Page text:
It didn't take more than ten seconds for the beads of sweat to start rolling off my forehead.
It was last Thursday, and with the heat index, a crushing 114 degrees of sticky Baltimore soup blanketed the city.
Had I not scheduled a lunch with a former engineering professor that day, I doubt I would've left the climate-controlled comfort of my home office. But this was not a meeting I had any intention of missing...
You see, as someone who has helped thousands of investors make a ton of dough in alternative energy, I know that the best intel does not come from sitting behind a row of computers all day.
The truth is, every single big score I've ever pulled off for my readers has always come after I've uncovered some new development by interviewing the guys behind the scenes. I'm talking about chemists, engineers, even physicists — not Wall Street mouthpieces.
When I want to know about new solar technologies, I'm not interested in what the investor relations reps have to say; I want access to the labs and the universities. That's where the good stuff is.
So when my former engineering professor told me he was going to be in Baltimore last week to consult on a new electric propulsion project for some German investors, I immediately invited him to lunch.
You see, over the past decade or so, every time I met with this guy, he clued me in on some exciting new technology. And because he's a huge energy geek, it almost always had something to do with new energy technologies.
He was the one who first told me about thin film solar — about three years before thin-film leader First Solar (NASDAQ: FSLR) went public. It was his insight that led me to tell readers about this company after it debuted in 2006 at $24.50...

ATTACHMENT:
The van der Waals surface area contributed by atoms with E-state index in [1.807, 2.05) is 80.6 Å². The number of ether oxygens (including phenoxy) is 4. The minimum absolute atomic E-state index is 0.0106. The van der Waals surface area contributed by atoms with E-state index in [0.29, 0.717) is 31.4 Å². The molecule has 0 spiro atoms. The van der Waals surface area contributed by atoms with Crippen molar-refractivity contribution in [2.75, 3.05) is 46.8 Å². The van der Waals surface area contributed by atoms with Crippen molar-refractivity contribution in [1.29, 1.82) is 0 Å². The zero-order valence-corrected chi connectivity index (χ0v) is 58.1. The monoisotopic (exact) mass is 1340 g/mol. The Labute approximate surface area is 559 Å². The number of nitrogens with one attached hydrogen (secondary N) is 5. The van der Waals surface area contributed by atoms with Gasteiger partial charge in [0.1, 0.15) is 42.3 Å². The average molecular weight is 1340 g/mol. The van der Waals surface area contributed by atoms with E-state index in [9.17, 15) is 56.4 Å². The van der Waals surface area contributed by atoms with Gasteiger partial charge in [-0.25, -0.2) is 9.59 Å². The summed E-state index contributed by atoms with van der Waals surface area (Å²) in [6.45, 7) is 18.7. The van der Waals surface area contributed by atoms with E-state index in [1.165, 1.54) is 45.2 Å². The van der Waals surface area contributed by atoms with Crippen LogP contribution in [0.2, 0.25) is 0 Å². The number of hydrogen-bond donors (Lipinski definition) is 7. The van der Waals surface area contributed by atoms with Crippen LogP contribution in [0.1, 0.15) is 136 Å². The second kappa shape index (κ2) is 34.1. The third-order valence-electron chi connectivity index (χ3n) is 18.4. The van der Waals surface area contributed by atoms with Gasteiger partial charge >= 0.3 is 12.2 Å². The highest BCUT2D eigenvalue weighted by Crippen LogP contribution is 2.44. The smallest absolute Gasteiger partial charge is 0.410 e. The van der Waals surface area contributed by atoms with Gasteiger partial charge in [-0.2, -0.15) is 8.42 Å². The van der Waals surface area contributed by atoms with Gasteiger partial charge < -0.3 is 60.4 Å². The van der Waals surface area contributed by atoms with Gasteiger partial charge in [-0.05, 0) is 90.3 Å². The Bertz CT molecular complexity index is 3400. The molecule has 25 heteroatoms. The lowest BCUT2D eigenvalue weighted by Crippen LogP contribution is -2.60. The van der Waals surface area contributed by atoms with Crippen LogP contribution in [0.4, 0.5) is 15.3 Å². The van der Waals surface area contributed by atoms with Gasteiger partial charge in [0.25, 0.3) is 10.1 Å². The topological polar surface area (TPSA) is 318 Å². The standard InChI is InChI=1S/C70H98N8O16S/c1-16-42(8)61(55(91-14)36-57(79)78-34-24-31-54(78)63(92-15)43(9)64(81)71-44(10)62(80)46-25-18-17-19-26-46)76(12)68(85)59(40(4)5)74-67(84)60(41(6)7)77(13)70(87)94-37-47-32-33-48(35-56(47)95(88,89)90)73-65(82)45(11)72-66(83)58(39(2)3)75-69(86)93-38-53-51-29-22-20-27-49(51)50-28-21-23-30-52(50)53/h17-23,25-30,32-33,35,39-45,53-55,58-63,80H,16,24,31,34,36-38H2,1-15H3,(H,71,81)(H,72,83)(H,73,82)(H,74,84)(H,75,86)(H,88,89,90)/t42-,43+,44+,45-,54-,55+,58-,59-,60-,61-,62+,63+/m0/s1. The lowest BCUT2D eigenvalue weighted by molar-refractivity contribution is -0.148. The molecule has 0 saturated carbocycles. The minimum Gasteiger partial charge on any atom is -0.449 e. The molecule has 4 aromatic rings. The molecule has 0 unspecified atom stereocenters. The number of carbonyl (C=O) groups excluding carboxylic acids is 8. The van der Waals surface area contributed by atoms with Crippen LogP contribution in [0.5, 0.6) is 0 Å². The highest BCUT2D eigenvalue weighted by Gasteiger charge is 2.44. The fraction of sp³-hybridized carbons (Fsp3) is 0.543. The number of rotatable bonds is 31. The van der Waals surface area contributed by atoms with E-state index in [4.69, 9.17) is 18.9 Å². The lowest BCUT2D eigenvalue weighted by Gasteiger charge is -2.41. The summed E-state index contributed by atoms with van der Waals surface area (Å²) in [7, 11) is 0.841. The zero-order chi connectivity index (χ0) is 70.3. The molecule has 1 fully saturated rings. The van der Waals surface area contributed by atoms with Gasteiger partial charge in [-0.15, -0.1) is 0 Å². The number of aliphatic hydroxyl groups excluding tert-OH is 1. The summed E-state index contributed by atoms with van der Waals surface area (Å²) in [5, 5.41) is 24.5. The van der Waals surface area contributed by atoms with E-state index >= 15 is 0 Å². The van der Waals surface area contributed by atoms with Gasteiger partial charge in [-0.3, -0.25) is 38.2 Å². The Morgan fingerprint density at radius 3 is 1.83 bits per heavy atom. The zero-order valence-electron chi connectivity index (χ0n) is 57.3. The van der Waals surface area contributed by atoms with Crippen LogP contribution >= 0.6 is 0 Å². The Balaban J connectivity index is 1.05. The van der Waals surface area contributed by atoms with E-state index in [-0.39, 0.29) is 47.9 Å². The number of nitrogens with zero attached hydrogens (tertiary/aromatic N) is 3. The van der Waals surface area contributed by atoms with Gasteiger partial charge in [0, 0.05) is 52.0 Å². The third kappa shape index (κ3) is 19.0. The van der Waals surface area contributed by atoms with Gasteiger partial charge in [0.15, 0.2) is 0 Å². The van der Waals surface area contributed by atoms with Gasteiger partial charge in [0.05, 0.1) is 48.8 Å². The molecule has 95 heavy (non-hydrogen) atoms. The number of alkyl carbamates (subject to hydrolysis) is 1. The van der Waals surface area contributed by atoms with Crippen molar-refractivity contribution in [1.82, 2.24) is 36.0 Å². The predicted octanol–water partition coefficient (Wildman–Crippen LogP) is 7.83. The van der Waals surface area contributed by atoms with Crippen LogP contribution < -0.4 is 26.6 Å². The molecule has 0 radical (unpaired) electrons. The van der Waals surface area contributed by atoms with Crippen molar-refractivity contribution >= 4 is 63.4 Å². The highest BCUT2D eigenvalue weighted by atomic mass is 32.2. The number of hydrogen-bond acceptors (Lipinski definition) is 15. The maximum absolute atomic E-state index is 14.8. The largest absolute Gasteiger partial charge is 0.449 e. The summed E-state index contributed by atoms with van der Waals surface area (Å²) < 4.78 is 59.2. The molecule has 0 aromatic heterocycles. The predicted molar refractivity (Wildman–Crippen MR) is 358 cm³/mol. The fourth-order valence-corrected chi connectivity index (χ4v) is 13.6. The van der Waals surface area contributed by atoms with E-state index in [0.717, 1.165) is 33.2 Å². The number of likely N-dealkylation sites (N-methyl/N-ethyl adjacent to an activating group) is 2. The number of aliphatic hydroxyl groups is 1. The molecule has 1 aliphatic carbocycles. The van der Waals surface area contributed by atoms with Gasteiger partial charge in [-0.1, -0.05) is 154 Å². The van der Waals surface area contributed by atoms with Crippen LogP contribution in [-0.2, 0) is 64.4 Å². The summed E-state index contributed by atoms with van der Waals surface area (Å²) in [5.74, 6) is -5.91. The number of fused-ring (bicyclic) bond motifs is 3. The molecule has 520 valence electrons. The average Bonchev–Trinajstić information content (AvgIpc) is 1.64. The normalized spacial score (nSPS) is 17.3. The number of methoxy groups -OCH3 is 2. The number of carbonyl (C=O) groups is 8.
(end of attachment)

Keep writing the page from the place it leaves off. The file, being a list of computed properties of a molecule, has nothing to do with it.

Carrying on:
Two years later, the stock catapulted to $311 a share.
He was also the one who first told me about the connection between microturbines and natural gas development; following our conversation in 2007, I told readers about a little $1.00 microturbine play called Capstone Turbine (NASDAQ: CPST)...
That stock flew past $4.00 a share in the summer of 2008.
The point is when this guy talks, I listen. And last week, I got an earful about the future of electric cars... and some of the technologies that'll be leading the way.
Give the Customer What He Wants
Most electric vehicles on the market today — or coming to market within the next year or two — deliver an all-electric range of at least 100 miles. And this is more than sufficient for daily driving (for more than 70% of the U.S. driving population).
But there are still plenty of folks who are hesitant to buy an electric car because they're worried that at some point, they'll be in a situation where they'll need more than 100 miles — and they won't be able to get it.
This fear creates a serious hurdle for electric car manufacturers.
So what's the solution?
Well, I've always believed that electric vehicles were never really intended (at least early on) to be used for long-distance driving. Daily commutes, yes; long road trips, not so much.